New documentary in progress grows out of hipster chasid ‘Chulent’ scene.
They are the ultimate crossover artists, moving freely between the worlds of Orthodox religious observance and edgy secular artistic expression, albeit with a strong Jewish twist.
Some are chasidic outcasts, having left the fold of Satmar or Lubavitch. Others live at the fringes of the chasidic world, improvising a freewheeling sense of spirituality as they ply their trade as rap singers, hard rockers, clothing designers and visual artists.
Orthodox-heavy L.I. area moving
beyond its traditional borders.
Special To The Jewish Week
When Stuart Katz moved into North Woodmere 18 years ago, his neighbors in Long Island’s Five Towns area were mostly Jewish families with children, and a lot of them commuted to Manhattan every day from this peaceful waterfront enclave.
In bid to stabilize neighborhoods, more Modern Orthodox shuls
offering cash for new blood.
Assistant Managing Editor
When Phillip and Aviva Angel felt priced out of Park Slope, Brooklyn, and wanted to find a Modern Orthodox community where they could put down permanent roots, they searched the Internet for Jewish housing incentives.
“Being Modern Orthodox and the father of sons, I didn’t feel there were really any options for affordable Orthodox Jewish education in Brooklyn,” said Angel, a self-employed architectural consultant. “We were also looking for a suburb where you can commute affordably to New York City.”
Westchester school trims price tag for lower grades; freezes more widespread.
Eighteen months into the Great Recession and with record numbers of stressed middle-class parents requesting financial aid from day schools, one area school has taken the rare step of actually lowering tuition for next academic year.
Late last month, parents at Westchester Hebrew Day School got some welcome news in their mailboxes: a letter announcing that “for the first time in memory,” tuition would be reduced for the lower grades and held flat for all other grades.
Twenty students from a tough, inner-city school walked through parts of a museum last week devoted to the Holocaust and other genocides. They also met with a Holocaust survivor, the leader of their tour, and wrote about their impressions afterward.
Their tour could easily have been a scene in “Freedom Writers,” the new movie about a teacher in Long Beach, Calif., who connects with her tough, inner-city students by discussing the pain and trauma other children have suffered, including those who experienced the Holocaust.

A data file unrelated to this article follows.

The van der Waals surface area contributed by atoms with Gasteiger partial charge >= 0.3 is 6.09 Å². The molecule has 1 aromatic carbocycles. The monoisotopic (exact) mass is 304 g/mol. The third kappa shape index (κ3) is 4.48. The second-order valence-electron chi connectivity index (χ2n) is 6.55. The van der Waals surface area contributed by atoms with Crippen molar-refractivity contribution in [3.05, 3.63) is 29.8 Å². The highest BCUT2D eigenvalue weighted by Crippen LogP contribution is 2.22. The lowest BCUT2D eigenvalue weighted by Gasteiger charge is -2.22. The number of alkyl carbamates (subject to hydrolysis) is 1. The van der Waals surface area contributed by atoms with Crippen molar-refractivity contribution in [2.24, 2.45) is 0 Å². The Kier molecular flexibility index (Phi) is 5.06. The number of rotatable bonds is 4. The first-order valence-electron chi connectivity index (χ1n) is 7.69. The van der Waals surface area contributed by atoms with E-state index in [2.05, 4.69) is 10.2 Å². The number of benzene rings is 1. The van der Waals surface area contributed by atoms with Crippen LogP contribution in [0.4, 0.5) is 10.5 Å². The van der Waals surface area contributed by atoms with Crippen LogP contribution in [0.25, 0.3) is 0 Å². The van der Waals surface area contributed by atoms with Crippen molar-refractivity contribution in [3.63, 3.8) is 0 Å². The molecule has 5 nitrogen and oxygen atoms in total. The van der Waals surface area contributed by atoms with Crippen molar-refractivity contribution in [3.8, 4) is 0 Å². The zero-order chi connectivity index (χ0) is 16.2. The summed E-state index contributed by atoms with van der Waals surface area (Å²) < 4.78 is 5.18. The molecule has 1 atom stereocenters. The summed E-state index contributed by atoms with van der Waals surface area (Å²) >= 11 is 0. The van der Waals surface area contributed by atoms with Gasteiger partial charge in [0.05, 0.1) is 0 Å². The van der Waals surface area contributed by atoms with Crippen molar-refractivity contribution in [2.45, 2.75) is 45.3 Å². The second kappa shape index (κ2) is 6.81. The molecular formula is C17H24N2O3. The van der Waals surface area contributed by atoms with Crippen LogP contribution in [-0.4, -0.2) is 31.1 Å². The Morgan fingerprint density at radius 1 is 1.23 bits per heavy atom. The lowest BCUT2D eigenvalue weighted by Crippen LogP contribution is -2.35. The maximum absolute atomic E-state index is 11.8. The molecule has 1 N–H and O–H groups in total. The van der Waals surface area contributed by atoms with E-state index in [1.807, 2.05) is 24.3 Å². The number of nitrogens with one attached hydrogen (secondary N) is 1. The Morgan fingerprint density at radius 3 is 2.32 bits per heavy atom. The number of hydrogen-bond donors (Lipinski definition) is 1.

For a wine critic, the first column of a new year is often a good opportunity to remember the best — and try to forget the worst — wines tasted in the previous year. While it is impossible to taste all of the more than 1,300 kosher wines produced around the world, the past year has given me the opportunity to taste some truly splendid wines, from bold Napa Valley reds to bubbly bruts made in the heart of Champagne. So for this month’s Fruit of The Vine, what follows is my Top Ten list for 2009.
Spurred by a grass-roots alliance of local Jews, Latinos, labor unions and clergy, California’s state legislature is investigating the business dealings of Dr. Irving Moskowitz, a controversial sponsor of Jewish settlements in Arab neighborhoods of east Jerusalem.
Nearly a half-million dollars raised in America for Israeli children by Likud fund-raisers cannot be properly accounted for, a joint investigation by The Jewish Week and the Israeli daily paper Haaretz has found.
The joint probe, which included scrutiny of Israeli leader Benjamin Netanyahu’s campaign financing, has found that some of the money in question — about $47,000 — was instead channeled directly to the Likud Party and other Israeli political causes.
Jerusalem: Vicki Szenes, a shy 19-year-old with a dazzling smile, often could be seen in the background at the parties and religious celebrations sponsored by the new Hillel chapter at the State University of New York at Binghamton. But it wasn't until after Sept. 11 that the Yeshivah of Flatbush High School graduate and Staten Island native began to feel a pull to get more involved with Hillel, the foundation that encourages Jewish life at universities across the nation.
by Stewart Ain
For a mitzvah project leading up to her bat mitzvah three years ago at Temple B’nai Sholom in Rockville Centre, L.I., Jenna Talesnick crocheted baby blankets for those in need. She liked helping others so much that it has now become a big part of her life.
In her search for other projects, Talesnick learned of the Snack Wrap Program run by Rock and Wrap it Up!, a national, independent anti-poverty think tank based in Cedarhurst, L.I.